US troops leaving Syria may return to protect oil wells, as ceasefire...

US troops leaving Syria may return to protect oil wells, as ceasefire nears end

Defense Secretary Mark Esper meets with Saudi Arabian Crown Prince Mohammed bin Salman on Tuesday (DoD photo)

WASHINGTON — The 120-hour ceasefire on the Turkish military incursion into Syria expires today with U.S. forces still on the move out of the positions they held in that country. To where exactly remains unclear.

Pentagon officials originally said most of the 1,000 U.S. troops leaving Syria would reposition across the border in Iraq. However, on Tuesday Iraqi officials said no permission has been granted for that arrangement.

““All U.S. forces that withdrew from Syria received approval to enter the Kurdistan Region so that they may be transported outside Iraq. There is no permission granted for these forces to stay inside Iraq,” the Iraqi military said in a statement Tuesday to the media.

As one alternative, Defense Secretary Mark Esper and President Trump said about 200 of the departing troops could return to Syria and take up positions around the oil wells. That theory is to prevent ISIS from recapturing the oil wells, located around Deir el-Zour in southeastern Syria near the Iraqi border.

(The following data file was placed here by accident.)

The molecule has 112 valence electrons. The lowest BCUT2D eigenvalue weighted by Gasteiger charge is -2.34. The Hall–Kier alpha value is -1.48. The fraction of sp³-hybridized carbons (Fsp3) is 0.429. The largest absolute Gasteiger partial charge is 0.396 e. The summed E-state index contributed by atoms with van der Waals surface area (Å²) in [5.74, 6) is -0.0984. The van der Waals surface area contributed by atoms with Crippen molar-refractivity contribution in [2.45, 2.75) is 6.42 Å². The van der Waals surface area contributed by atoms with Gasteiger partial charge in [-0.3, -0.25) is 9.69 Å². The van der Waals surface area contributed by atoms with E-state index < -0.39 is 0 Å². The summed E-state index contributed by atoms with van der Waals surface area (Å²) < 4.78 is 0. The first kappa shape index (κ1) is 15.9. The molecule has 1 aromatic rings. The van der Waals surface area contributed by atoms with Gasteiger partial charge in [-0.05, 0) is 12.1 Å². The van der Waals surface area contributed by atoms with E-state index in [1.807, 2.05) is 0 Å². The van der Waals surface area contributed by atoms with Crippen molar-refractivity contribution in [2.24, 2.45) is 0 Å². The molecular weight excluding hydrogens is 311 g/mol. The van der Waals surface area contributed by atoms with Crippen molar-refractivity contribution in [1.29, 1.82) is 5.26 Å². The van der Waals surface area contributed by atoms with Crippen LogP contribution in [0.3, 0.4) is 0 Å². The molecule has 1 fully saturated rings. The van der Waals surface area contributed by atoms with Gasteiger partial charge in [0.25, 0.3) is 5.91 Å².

Esper made his remarks to the small group of Pentagon reporters traveling with him, known as a pool. TMN is part of the larger pool and shares those remarks.

Some fighting continued Tuesday between Kurds who were allied with U.S. forces and the Turkish military and its Syrian militia allies.

Also Tuesday, Russian President Vladimir Putin and Turkish President Recep Tayyip Erdogan met in Sochi, Russia, and agreed to take joint control of a key swatch of land along the Syria-Turkey border, according to news reports. That gives Russia even more of a foothold in the Middle East.

Erdogan said Tuesday that if the Kurdish fighters do not withdraw from that area “our offensive will continue from where it left off, with a much greater determination” and that “there is no place for the (Kurdish fighters) in Syria’s future. We hope that with Russia’s cooperation, we will rid the region of separatist terror,” according to news reports.

Meanwhile, on Tuesday Senate Majority Leader Mitch McConnell (R-Ky.) introduced a resolution that urges Trump to cease the U.S. military withdrawal from Syria and to “rethink” his invitation to Erdogan to visit the White House, according to news reports. That visit is scheduled for November.

Esper, who is traveling through the Middle East, was in Saudi Arabia on Tuesday. He insisted that “we are not a mercenary force” when asked about Saudi Arabia paying for the recent deployments of U.S. troops and equipment to Riyadh. The deployments are in response to perceived Iranian threats.

–By Tom Squitieri

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